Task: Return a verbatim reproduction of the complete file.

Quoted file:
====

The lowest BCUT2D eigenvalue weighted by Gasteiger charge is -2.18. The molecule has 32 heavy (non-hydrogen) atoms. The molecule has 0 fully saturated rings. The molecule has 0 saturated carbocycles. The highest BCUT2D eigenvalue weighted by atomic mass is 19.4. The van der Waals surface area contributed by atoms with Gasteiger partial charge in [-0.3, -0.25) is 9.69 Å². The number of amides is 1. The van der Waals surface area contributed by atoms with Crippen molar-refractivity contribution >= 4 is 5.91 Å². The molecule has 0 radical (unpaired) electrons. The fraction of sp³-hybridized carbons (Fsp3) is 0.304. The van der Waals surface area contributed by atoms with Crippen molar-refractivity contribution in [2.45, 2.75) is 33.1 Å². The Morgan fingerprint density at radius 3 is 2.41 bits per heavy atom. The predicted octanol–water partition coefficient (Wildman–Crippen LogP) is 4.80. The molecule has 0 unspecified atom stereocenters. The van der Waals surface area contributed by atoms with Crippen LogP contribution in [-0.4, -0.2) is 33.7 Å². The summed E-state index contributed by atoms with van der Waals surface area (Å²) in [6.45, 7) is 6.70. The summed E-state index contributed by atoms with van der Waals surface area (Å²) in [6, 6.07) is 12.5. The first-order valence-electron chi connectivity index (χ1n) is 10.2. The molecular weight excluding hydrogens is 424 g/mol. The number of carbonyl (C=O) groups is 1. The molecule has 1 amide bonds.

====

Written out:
The lowest BCUT2D eigenvalue weighted by Gasteiger charge is -2.18. The molecule has 32 heavy (non-hydrogen) atoms. The molecule has 0 fully saturated rings. The molecule has 0 saturated carbocycles. The highest BCUT2D eigenvalue weighted by atomic mass is 19.4. The van der Waals surface area contributed by atoms with Gasteiger partial charge in [-0.3, -0.25) is 9.69 Å². The number of amides is 1. The van der Waals surface area contributed by atoms with Crippen molar-refractivity contribution >= 4 is 5.91 Å². The molecule has 0 radical (unpaired) electrons. The fraction of sp³-hybridized carbons (Fsp3) is 0.304. The van der Waals surface area contributed by atoms with Crippen molar-refractivity contribution in [2.45, 2.75) is 33.1 Å². The Morgan fingerprint density at radius 3 is 2.41 bits per heavy atom. The predicted octanol–water partition coefficient (Wildman–Crippen LogP) is 4.80. The molecule has 0 unspecified atom stereocenters. The van der Waals surface area contributed by atoms with Crippen LogP contribution in [-0.4, -0.2) is 33.7 Å². The summed E-state index contributed by atoms with van der Waals surface area (Å²) in [6.45, 7) is 6.70. The summed E-state index contributed by atoms with van der Waals surface area (Å²) in [6, 6.07) is 12.5. The first-order valence-electron chi connectivity index (χ1n) is 10.2. The molecular weight excluding hydrogens is 424 g/mol. The number of carbonyl (C=O) groups is 1. The molecule has 1 amide bonds.